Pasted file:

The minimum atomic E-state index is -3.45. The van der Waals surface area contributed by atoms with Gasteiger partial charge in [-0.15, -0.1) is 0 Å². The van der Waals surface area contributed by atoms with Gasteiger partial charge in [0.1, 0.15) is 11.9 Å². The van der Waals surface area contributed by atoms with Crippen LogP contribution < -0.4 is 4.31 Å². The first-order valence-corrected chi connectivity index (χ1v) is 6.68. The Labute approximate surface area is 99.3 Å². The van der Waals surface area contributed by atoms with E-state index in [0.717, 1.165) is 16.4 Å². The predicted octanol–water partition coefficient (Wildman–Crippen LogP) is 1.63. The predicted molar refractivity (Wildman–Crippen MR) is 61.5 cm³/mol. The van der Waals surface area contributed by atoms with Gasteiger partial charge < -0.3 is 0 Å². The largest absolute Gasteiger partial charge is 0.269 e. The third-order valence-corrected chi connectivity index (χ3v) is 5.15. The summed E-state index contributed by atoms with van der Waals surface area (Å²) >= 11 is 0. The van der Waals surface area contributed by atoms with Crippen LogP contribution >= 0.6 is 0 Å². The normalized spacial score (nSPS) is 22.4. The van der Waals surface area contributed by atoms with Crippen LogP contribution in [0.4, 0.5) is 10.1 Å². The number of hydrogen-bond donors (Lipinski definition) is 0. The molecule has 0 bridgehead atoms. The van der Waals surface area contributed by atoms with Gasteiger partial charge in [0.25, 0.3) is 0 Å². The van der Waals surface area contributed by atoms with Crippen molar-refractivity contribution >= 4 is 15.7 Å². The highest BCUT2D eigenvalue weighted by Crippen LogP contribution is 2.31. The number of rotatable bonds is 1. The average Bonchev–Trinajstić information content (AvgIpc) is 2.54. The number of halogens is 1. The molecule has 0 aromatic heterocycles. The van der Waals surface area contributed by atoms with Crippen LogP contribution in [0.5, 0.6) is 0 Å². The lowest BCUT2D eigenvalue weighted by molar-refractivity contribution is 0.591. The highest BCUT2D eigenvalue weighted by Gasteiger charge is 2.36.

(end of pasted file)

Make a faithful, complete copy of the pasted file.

The minimum atomic E-state index is -3.45. The van der Waals surface area contributed by atoms with Gasteiger partial charge in [-0.15, -0.1) is 0 Å². The van der Waals surface area contributed by atoms with Gasteiger partial charge in [0.1, 0.15) is 11.9 Å². The van der Waals surface area contributed by atoms with Crippen LogP contribution < -0.4 is 4.31 Å². The first-order valence-corrected chi connectivity index (χ1v) is 6.68. The Labute approximate surface area is 99.3 Å². The van der Waals surface area contributed by atoms with E-state index in [0.717, 1.165) is 16.4 Å². The predicted octanol–water partition coefficient (Wildman–Crippen LogP) is 1.63. The predicted molar refractivity (Wildman–Crippen MR) is 61.5 cm³/mol. The van der Waals surface area contributed by atoms with Gasteiger partial charge < -0.3 is 0 Å². The largest absolute Gasteiger partial charge is 0.269 e. The third-order valence-corrected chi connectivity index (χ3v) is 5.15. The summed E-state index contributed by atoms with van der Waals surface area (Å²) >= 11 is 0. The van der Waals surface area contributed by atoms with Crippen LogP contribution >= 0.6 is 0 Å². The normalized spacial score (nSPS) is 22.4. The van der Waals surface area contributed by atoms with Crippen LogP contribution in [0.4, 0.5) is 10.1 Å². The number of hydrogen-bond donors (Lipinski definition) is 0. The molecule has 0 bridgehead atoms. The van der Waals surface area contributed by atoms with Gasteiger partial charge in [0.25, 0.3) is 0 Å². The van der Waals surface area contributed by atoms with Crippen molar-refractivity contribution >= 4 is 15.7 Å². The highest BCUT2D eigenvalue weighted by Crippen LogP contribution is 2.31. The number of rotatable bonds is 1. The average Bonchev–Trinajstić information content (AvgIpc) is 2.54. The number of halogens is 1. The molecule has 0 aromatic heterocycles. The van der Waals surface area contributed by atoms with Crippen LogP contribution in [0.5, 0.6) is 0 Å². The lowest BCUT2D eigenvalue weighted by molar-refractivity contribution is 0.591. The highest BCUT2D eigenvalue weighted by Gasteiger charge is 2.36.